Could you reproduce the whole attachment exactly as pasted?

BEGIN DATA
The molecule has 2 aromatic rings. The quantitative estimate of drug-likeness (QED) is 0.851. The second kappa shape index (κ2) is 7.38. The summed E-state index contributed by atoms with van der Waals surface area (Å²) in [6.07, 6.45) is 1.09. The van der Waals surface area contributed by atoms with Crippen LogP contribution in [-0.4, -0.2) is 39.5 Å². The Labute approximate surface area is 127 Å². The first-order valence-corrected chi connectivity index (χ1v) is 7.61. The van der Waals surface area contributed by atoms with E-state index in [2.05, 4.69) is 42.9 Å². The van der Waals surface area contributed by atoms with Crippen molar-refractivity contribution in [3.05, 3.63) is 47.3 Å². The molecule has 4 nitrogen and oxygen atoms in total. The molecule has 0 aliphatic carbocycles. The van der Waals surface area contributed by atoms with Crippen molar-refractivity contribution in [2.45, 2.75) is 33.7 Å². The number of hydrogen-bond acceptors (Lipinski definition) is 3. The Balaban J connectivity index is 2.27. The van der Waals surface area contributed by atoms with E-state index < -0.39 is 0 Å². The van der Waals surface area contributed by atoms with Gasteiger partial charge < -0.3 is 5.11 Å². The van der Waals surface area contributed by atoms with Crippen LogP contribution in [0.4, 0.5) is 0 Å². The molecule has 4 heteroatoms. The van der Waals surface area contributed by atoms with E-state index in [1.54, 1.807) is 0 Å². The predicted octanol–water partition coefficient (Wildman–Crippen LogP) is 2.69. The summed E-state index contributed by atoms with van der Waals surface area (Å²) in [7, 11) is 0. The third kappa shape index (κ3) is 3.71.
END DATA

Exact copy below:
The molecule has 2 aromatic rings. The quantitative estimate of drug-likeness (QED) is 0.851. The second kappa shape index (κ2) is 7.38. The summed E-state index contributed by atoms with van der Waals surface area (Å²) in [6.07, 6.45) is 1.09. The van der Waals surface area contributed by atoms with Crippen LogP contribution in [-0.4, -0.2) is 39.5 Å². The Labute approximate surface area is 127 Å². The first-order valence-corrected chi connectivity index (χ1v) is 7.61. The van der Waals surface area contributed by atoms with E-state index in [2.05, 4.69) is 42.9 Å². The van der Waals surface area contributed by atoms with Crippen molar-refractivity contribution in [3.05, 3.63) is 47.3 Å². The molecule has 4 nitrogen and oxygen atoms in total. The molecule has 0 aliphatic carbocycles. The van der Waals surface area contributed by atoms with Crippen molar-refractivity contribution in [2.45, 2.75) is 33.7 Å². The number of hydrogen-bond acceptors (Lipinski definition) is 3. The Balaban J connectivity index is 2.27. The van der Waals surface area contributed by atoms with E-state index < -0.39 is 0 Å². The van der Waals surface area contributed by atoms with Gasteiger partial charge < -0.3 is 5.11 Å². The van der Waals surface area contributed by atoms with Crippen LogP contribution in [0.4, 0.5) is 0 Å². The molecule has 4 heteroatoms. The van der Waals surface area contributed by atoms with E-state index in [1.54, 1.807) is 0 Å². The predicted octanol–water partition coefficient (Wildman–Crippen LogP) is 2.69. The summed E-state index contributed by atoms with van der Waals surface area (Å²) in [7, 11) is 0. The third kappa shape index (κ3) is 3.71.